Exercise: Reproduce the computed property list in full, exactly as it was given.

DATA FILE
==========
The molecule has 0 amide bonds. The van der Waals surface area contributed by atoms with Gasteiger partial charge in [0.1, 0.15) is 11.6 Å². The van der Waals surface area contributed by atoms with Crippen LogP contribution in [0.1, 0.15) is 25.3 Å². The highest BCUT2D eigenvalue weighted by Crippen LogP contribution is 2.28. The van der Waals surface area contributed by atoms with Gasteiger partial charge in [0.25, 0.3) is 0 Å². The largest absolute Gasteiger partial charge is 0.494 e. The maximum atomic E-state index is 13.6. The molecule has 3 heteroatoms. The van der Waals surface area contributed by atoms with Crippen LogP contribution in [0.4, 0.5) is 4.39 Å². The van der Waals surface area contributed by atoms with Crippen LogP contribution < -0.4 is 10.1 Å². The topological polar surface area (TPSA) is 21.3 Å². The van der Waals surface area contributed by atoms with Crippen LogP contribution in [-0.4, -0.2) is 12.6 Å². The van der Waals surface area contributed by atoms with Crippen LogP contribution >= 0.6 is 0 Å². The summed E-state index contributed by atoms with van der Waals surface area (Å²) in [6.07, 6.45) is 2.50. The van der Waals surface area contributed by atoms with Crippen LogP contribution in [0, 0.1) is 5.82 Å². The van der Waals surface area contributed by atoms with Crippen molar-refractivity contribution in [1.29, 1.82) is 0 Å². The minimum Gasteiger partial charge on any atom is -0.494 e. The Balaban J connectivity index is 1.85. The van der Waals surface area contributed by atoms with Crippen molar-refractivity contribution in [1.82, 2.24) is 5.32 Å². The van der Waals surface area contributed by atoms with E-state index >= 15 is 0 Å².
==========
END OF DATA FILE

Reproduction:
The molecule has 0 amide bonds. The van der Waals surface area contributed by atoms with Gasteiger partial charge in [0.1, 0.15) is 11.6 Å². The van der Waals surface area contributed by atoms with Crippen LogP contribution in [0.1, 0.15) is 25.3 Å². The highest BCUT2D eigenvalue weighted by Crippen LogP contribution is 2.28. The van der Waals surface area contributed by atoms with Gasteiger partial charge in [0.25, 0.3) is 0 Å². The largest absolute Gasteiger partial charge is 0.494 e. The maximum atomic E-state index is 13.6. The molecule has 3 heteroatoms. The van der Waals surface area contributed by atoms with Crippen LogP contribution in [0.4, 0.5) is 4.39 Å². The van der Waals surface area contributed by atoms with Crippen LogP contribution < -0.4 is 10.1 Å². The topological polar surface area (TPSA) is 21.3 Å². The van der Waals surface area contributed by atoms with Crippen LogP contribution in [-0.4, -0.2) is 12.6 Å². The van der Waals surface area contributed by atoms with Crippen LogP contribution >= 0.6 is 0 Å². The summed E-state index contributed by atoms with van der Waals surface area (Å²) in [6.07, 6.45) is 2.50. The van der Waals surface area contributed by atoms with Crippen LogP contribution in [0, 0.1) is 5.82 Å². The van der Waals surface area contributed by atoms with Crippen molar-refractivity contribution in [1.29, 1.82) is 0 Å². The minimum Gasteiger partial charge on any atom is -0.494 e. The Balaban J connectivity index is 1.85. The van der Waals surface area contributed by atoms with Crippen molar-refractivity contribution in [1.82, 2.24) is 5.32 Å². The van der Waals surface area contributed by atoms with E-state index >= 15 is 0 Å².